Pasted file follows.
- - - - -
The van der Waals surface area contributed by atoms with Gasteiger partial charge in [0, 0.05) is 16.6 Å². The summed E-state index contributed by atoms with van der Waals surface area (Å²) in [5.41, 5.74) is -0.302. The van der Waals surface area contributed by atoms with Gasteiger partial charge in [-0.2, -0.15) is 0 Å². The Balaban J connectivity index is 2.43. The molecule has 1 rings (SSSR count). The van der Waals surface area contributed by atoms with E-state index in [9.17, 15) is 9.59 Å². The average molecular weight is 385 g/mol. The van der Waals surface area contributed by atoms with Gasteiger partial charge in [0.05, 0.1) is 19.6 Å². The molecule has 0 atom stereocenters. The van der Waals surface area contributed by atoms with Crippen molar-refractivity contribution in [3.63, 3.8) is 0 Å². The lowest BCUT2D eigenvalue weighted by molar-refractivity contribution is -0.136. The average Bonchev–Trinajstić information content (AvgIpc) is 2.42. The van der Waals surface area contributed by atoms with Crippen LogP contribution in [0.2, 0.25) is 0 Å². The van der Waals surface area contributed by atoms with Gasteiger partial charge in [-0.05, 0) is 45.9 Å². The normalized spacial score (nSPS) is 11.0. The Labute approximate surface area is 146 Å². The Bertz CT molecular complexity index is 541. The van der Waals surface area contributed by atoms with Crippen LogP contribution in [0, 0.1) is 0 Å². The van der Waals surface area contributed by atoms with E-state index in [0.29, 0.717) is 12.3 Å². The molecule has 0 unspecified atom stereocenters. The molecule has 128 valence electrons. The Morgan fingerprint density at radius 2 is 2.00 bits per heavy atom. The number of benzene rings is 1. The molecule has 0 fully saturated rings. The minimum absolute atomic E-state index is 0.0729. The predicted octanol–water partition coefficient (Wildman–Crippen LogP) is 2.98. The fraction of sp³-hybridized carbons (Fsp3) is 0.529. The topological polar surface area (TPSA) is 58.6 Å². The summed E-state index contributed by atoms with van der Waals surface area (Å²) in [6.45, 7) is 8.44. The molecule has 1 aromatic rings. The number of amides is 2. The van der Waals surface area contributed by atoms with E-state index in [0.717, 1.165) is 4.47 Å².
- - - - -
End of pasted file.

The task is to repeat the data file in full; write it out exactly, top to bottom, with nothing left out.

The van der Waals surface area contributed by atoms with Gasteiger partial charge in [0, 0.05) is 16.6 Å². The summed E-state index contributed by atoms with van der Waals surface area (Å²) in [5.41, 5.74) is -0.302. The van der Waals surface area contributed by atoms with Gasteiger partial charge in [-0.2, -0.15) is 0 Å². The Balaban J connectivity index is 2.43. The molecule has 1 rings (SSSR count). The van der Waals surface area contributed by atoms with E-state index in [9.17, 15) is 9.59 Å². The average molecular weight is 385 g/mol. The van der Waals surface area contributed by atoms with Gasteiger partial charge in [0.05, 0.1) is 19.6 Å². The molecule has 0 atom stereocenters. The van der Waals surface area contributed by atoms with Crippen molar-refractivity contribution in [3.63, 3.8) is 0 Å². The lowest BCUT2D eigenvalue weighted by molar-refractivity contribution is -0.136. The average Bonchev–Trinajstić information content (AvgIpc) is 2.42. The van der Waals surface area contributed by atoms with Crippen LogP contribution in [0.2, 0.25) is 0 Å². The van der Waals surface area contributed by atoms with Gasteiger partial charge in [-0.05, 0) is 45.9 Å². The normalized spacial score (nSPS) is 11.0. The Labute approximate surface area is 146 Å². The Bertz CT molecular complexity index is 541. The van der Waals surface area contributed by atoms with Crippen LogP contribution in [0, 0.1) is 0 Å². The van der Waals surface area contributed by atoms with E-state index in [0.29, 0.717) is 12.3 Å². The molecule has 0 unspecified atom stereocenters. The molecule has 128 valence electrons. The Morgan fingerprint density at radius 2 is 2.00 bits per heavy atom. The number of benzene rings is 1. The molecule has 0 fully saturated rings. The minimum absolute atomic E-state index is 0.0729. The predicted octanol–water partition coefficient (Wildman–Crippen LogP) is 2.98. The fraction of sp³-hybridized carbons (Fsp3) is 0.529. The topological polar surface area (TPSA) is 58.6 Å². The summed E-state index contributed by atoms with van der Waals surface area (Å²) in [6.45, 7) is 8.44. The molecule has 1 aromatic rings. The number of amides is 2. The van der Waals surface area contributed by atoms with E-state index in [0.717, 1.165) is 4.47 Å².